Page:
Much like the game show that forms the crux of Danny Boyle’s Slumdog Millionaire, the experience of watching this much-talked about film is all about choices.
The first choice, which a fairly large number of people in India have greedily grabbed, is to jump into the high-decibel debate about how this film represents ‘poverty-porn’ at its worst. You could argue that it’s nothing but selling India’s poverty to the West, looking at India from the jaundiced viewpoint of a westerner whose vision of India is limited to chaos, poverty, slums, riots, beggars, Taj Mahal, and yes, call centers.
Or, you could analyze the film in all earnestness. You could start pointing out all the flaws in the Golden Globe award winning and Oscar nominated screenplay (which, honestly, are many) and argue against the implausible contrivances of the screenplay. As one of characters in the film says, it is all ‘bizarrely plausible’. You could raise a genuine objection about how for all his commendable acting display, Dev Patel’s accent was all wrong for the part, or how the grown-up Jamal didn’t even look like a ‘slumdog’. You could even talk about how 'unreal' was it to have slum boys speak in English, or how tacky the choreography for the Jai Ho song in the end looked, or bash the writer for some really corny dialogue, or simply dismiss this film as a Bollywood 101 for westerners, what with all the elements of a quintessential Bollywood masala film in ample doses – themes of destiny, rise of the underdog, unbelievable coincidences, seemingly doomed romance ending on a feel-good note, song and dance, etc. etc.
Or, you could simply sit back and surrender yourself to the manic energy with which the film narrates itself and get drawn into the emotional whirlpool created by director Danny Boyle and screenwriter Simon Beaufoy. Like any fairy tale, Slumdog Millionaire sets up the story by putting our protagonist is real adverse circumstances, only to resolve them in a manner that makes you feel for the protagonists. As the film is being marketed, it is really a feel-good movie, where all that matters is a happily-ever-after ending.
As the film unfolded itself, I subconsciously selected option 3 and emerged immensely entertained and satisfied by the time Jamal and Latika united and started dancing to Rahman’s infectious Jai Ho in the closing sequence. It is one of the films that entertain you so greatly that the flaws simply do not register in your mind as long as you’re watching the film. The kinetic camerawork and Rahman’s thumping background score play an important role in sustaining the audience’s emotions at a constant high note. The stand-out sequence is one of the early scenes where the kid brothers – Jamal and Salim – are chased by a policeman through the slums. Agreed that this scene was exactly the one that showcased all the filth, but the sheer energy of the camera was mindblowing. It captured the spirit of the protagonists to triumph against all odds.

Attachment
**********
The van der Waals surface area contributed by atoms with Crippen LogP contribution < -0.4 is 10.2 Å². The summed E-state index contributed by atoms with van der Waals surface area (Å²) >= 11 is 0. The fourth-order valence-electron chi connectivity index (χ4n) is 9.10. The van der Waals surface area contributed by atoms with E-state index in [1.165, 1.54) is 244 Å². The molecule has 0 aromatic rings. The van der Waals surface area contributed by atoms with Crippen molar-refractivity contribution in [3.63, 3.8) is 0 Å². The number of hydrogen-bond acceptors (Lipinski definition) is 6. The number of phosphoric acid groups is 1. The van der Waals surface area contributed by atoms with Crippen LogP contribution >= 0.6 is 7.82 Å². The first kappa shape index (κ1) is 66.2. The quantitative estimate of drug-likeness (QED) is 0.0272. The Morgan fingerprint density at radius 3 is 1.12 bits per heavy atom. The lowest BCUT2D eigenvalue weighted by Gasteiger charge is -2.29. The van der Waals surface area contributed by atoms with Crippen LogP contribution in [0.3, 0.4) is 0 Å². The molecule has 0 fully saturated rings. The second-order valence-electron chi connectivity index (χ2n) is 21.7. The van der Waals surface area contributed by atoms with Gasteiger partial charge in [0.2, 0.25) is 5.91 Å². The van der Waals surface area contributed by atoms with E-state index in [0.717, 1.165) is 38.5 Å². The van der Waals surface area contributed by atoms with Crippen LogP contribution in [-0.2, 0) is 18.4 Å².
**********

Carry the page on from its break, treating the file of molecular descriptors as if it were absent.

The other day I was reading Roger Ebert’s blog where he talked about how he ends up liking some films because of the feeling of 'Elevation' they give him. He goes on to quote Jonathan Haidt, who coined the term elevation, "Powerful moments of elevation sometimes seem to push a mental 'reset button,' wiping out feelings of cynicism and replacing them with feelings of hope, love, and optimism, and a sense of moral inspiration." That’s exactly how I felt while watching Slumdog Millionaire. I felt elevated, I felt an uplift, I felt good. To me the infamous excreta scene was not about propagating the Indian stereotype to the West, it was a depiction of a boy’s determination to overcome all odds to get what he so desperately wanted. This scene for me underlined the film’s theme – the ‘human capacity to hope’ (Ebert’s words) – and set the tone for what was to come. As the film traversed its path through the destiny of the protagonists and raced towards the finale, I felt (again using Ebert’s words) “the welling up of a few tears in my eyes, a certain tightness in my throat, and a feeling of uplift”. And that’s what made the experience of watching Slumdog Millionaire so worthwhile.
If for a moment, I distance myself from the experience I had while watching the film and reflect back on the film, I will choose Option 2 and judge the film on its merit, and that’s when all the flaws of the film will start tumbling out. People who call this film over-rated are not too wrong. Despite its great entertainment value, I’m not really sure if it qualifies as a great film, or even the best of 2008. It is here that I feel that it is the Rocky of these times. Like Rocky won the Best Film Oscar over greats such as Taxi Driver, Network and All The President’s Men in 1976, Slumdog Millionaire is probably getting all the attention over other possibly more deserving films because in these bleak times there is nothing more satisfying than a feel-good film.
So, does this film, in my opinion, deserve all the awards it’s gathering?
Hell, no. Like I said, it’s not a ‘great’ film in that respect.
But will it get the Oscar for best film, and for our very own Rahman?
Definitely. It’s written.